As mentioned above, this is to define the containing directory as a Python package. Packages are used to structure Python’s module namespace with dotted module names. For example, the module name django.utils designates a submodule named utils in a package named django. Using dotted module names means developers of multi-module packages don’t have to worry about each other’s module names.
""" ASGI config for myproject project. It exposes the ASGI callable as a module-level variable named ``application``. For more information on this file, see https://docs.djangoproject.com/en/3.2/howto/deployment/asgi/ """ import os from django.core.asgi import get_asgi_application os.environ.setdefault('DJANGO_SETTINGS_MODULE', 'myproject.settings') application = get_asgi_application()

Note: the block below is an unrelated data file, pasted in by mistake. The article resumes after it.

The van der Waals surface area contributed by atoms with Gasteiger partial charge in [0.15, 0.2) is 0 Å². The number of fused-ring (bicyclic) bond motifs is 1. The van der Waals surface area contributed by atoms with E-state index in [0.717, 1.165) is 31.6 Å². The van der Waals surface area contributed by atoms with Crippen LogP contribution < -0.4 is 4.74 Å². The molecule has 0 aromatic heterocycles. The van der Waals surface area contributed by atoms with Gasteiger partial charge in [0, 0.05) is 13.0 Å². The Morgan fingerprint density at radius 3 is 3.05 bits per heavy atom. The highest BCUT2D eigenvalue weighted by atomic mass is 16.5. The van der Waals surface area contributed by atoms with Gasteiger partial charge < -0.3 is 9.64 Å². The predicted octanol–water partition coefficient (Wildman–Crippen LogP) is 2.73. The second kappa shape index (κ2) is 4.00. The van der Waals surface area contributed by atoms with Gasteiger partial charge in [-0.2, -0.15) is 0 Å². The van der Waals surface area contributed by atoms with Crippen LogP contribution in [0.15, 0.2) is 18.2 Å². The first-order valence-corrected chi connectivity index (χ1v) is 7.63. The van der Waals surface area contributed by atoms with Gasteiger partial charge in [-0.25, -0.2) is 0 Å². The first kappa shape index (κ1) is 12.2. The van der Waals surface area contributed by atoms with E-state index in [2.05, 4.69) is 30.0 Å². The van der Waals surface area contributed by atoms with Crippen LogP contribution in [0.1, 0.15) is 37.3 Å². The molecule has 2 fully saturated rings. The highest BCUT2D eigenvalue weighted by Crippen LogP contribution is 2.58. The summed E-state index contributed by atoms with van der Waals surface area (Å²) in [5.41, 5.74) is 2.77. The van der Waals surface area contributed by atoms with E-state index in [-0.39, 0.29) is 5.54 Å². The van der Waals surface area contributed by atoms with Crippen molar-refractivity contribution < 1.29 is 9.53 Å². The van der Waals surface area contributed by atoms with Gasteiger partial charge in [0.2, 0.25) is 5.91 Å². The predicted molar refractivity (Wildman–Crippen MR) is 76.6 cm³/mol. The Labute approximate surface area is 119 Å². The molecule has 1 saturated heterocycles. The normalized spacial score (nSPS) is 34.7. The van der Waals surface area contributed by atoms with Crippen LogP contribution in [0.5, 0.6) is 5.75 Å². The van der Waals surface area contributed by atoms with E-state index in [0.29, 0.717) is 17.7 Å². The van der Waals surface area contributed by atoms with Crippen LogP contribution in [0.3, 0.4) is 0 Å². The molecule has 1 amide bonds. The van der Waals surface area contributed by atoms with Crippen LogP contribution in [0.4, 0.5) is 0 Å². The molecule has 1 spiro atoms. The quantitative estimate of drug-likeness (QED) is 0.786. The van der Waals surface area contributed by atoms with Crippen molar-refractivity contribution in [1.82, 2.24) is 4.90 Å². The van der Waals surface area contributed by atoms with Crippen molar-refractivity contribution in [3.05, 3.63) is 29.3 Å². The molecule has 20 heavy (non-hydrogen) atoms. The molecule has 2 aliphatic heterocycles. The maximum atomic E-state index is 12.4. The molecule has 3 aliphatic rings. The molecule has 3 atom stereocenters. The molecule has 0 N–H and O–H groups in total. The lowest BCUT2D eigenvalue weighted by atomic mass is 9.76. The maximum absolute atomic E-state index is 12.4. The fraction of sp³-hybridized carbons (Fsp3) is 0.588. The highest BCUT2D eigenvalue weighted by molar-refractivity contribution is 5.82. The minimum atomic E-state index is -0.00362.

You don’t need to worry about the asgi.py file until it comes time to deploy your Django project publically if you decide to do so. Even then, you would only work with this file if you choose the Asynchronous Server Gateway Interface as your server type.
The settings.py file is quite useful and important right away as you begin to develop a Django application. It contains many global settings for your Django project. As you add features and build your project, you will need to revisit the settings.py file to make adjustments. We can configure and fine-tune a lot of behavior via settings.py, but the defaults are perfect to get you started.